NHS helps thousands with mental health problems back into employment throughout Covid pandemic

The NHS has helped support thousands of people with mental health problems through the Covid pandemic with its scheme to help them back into employment.

The health service employed more than 4,000 people through its Long Term Plan over the past 12 months, in a range of roles including retail and digital marketing.

People with bipolar, major depression or who have a personality disorder are referred to their mental health team to the NHS Individual Placement and Support Scheme (IPS), where they are guided back into employment.

The scheme was rolled out in 2018, and is based on over 20 years of research and is recognised as the most effective way to support people with mental health problems gain and maintain work.

As well as helping people back into the working world, the has also helped 10,000 people prepare for employment by writing CVs, setting career goals and guiding them through job applications.

The Covid pandemic has had a significant impact on the mental wellbeing of people across the UK over the past 18 months, with many having lost employment during the time.

The NHS said it recognised stable employment played a huge role in maintain good mental health, including with reducing anxiety.

Its national mental health director, Claire Murdoch, said: “Despite the pandemic having an enormous impact on our lives, the NHS has been able to help more than 4,000 people with mental health problems into employment.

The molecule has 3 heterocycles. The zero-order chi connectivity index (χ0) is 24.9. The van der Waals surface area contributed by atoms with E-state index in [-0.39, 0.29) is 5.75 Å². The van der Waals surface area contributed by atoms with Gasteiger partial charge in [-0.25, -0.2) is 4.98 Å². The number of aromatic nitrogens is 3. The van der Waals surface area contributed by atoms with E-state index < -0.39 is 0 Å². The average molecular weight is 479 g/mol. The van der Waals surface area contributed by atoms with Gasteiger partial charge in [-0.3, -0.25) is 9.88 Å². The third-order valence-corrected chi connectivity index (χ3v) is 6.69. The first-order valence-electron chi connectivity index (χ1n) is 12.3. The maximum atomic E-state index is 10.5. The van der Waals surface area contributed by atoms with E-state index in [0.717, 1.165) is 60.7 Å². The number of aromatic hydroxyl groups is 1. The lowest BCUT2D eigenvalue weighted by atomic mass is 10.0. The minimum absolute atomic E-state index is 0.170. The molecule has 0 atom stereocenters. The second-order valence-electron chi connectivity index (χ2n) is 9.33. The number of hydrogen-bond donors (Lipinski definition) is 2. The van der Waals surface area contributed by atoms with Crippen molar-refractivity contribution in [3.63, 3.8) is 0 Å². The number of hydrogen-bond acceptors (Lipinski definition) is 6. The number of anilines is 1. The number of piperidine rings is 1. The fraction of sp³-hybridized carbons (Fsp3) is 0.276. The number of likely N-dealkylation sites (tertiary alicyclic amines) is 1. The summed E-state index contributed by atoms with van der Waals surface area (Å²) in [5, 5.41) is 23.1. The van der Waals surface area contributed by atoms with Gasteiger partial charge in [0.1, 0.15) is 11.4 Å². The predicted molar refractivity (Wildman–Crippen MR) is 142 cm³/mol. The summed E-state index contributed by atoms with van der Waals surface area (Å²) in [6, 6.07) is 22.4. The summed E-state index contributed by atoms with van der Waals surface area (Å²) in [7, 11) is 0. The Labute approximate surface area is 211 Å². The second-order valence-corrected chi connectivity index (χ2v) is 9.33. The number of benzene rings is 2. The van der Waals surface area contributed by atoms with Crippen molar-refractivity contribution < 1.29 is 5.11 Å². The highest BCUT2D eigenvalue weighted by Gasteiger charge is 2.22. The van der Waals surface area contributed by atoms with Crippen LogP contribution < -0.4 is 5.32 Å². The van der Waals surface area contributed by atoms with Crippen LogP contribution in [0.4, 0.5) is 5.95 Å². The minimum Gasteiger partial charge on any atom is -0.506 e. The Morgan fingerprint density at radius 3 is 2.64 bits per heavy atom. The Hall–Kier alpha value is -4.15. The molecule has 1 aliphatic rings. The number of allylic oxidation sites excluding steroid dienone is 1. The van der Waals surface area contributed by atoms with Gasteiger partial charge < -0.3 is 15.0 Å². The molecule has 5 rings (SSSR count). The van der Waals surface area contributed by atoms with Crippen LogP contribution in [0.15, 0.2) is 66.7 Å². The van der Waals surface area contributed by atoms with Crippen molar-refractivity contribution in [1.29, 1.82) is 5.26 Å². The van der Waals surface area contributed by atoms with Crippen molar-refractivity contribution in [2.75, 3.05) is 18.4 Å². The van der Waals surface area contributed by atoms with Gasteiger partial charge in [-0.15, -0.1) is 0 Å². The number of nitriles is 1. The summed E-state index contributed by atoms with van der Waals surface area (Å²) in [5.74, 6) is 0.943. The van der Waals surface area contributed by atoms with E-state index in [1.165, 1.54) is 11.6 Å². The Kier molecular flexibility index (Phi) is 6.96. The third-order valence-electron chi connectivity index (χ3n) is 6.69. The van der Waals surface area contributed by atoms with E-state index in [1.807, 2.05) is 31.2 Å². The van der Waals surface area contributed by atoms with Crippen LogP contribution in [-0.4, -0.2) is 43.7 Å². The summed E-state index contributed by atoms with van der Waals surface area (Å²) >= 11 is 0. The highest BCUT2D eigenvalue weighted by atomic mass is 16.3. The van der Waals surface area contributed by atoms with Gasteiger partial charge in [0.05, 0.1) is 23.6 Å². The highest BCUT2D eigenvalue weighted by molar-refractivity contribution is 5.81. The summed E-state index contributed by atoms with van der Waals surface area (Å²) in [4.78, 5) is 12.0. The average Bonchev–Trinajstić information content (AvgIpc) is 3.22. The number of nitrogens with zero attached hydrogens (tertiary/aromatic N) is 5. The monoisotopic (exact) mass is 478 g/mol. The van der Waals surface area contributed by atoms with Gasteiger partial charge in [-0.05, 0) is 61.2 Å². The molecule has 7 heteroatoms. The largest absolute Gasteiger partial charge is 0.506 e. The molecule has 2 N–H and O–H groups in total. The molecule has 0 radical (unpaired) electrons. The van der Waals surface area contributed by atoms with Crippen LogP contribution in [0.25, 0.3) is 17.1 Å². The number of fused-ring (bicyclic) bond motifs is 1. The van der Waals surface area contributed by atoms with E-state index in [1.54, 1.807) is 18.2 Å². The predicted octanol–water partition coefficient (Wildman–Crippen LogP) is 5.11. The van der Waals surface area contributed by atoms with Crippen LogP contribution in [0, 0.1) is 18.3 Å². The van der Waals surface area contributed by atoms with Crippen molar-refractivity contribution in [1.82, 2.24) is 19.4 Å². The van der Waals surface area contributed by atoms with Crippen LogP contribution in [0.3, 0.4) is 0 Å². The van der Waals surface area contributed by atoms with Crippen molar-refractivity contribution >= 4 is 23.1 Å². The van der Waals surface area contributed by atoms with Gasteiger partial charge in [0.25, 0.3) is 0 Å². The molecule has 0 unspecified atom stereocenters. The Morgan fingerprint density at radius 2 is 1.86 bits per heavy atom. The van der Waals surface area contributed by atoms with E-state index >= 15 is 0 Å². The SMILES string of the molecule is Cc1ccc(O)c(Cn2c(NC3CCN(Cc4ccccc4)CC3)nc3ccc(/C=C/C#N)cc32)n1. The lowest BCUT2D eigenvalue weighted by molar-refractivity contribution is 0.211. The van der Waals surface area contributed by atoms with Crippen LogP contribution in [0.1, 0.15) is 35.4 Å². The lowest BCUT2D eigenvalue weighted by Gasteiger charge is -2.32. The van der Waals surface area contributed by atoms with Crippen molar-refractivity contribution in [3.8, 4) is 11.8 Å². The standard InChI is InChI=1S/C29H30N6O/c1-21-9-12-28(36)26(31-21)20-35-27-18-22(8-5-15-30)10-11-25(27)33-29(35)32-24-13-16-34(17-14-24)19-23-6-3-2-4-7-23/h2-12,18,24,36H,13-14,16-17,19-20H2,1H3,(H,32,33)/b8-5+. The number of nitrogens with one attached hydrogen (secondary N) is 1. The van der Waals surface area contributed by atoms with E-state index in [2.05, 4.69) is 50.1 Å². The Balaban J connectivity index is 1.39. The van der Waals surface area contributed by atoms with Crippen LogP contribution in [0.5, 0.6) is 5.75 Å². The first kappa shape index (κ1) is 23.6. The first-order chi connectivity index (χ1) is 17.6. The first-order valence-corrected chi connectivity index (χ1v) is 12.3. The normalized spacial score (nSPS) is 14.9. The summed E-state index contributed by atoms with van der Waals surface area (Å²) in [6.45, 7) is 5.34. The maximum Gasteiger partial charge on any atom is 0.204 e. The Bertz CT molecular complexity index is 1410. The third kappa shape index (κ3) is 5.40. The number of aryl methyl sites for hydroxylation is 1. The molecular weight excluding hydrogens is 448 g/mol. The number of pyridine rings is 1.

“While we know that NHS care and treatment are important, so too are the benefits that being in employment can bring – it can boost confidence and reduce anxiety [as stories show].

“Quite often a service user with a mental health condition, perhaps struggling with their symptoms and isolated at home, wants to work.

“Helping someone into a job they really like, giving them a reason to get up in the morning allows them to be able to manage their symptoms better.”

The NHS committed to helping tens of thousands of patients through the IPS scheme by 2023 including the likes of Stephen from Bradford who had been unemployed for 15 years.

Through the IPS scheme, the 48-year-old is now working as a shop assistant in a major retail store in a role that has made him “feel a lot more confident”.

The programme has been hailed by mental health charities, such as Mind, who say its encouraging to see the disability employment gap being tackled.

Chief Executive Paul Farmer said: “We know the disability employment gap is still too wide and that for many people with mental health problems, fulfilling work and staying well go hand in hand. It is therefore encouraging to see the NHS supporting so many people’s wellbeing through getting into jobs.

“It’s clear how much can be achieved when people with severe mental illnesses are connected with the right employers, especially if they are then helped to stay in work and thrive, with their mental health supported.

“We know that delivering this service was a casualty of the pandemic, so it’s important that more trusts re-introduce the individual Placement Support scheme as they recover, and the NHS reaches its targets for thousands more people to be helped through it.”


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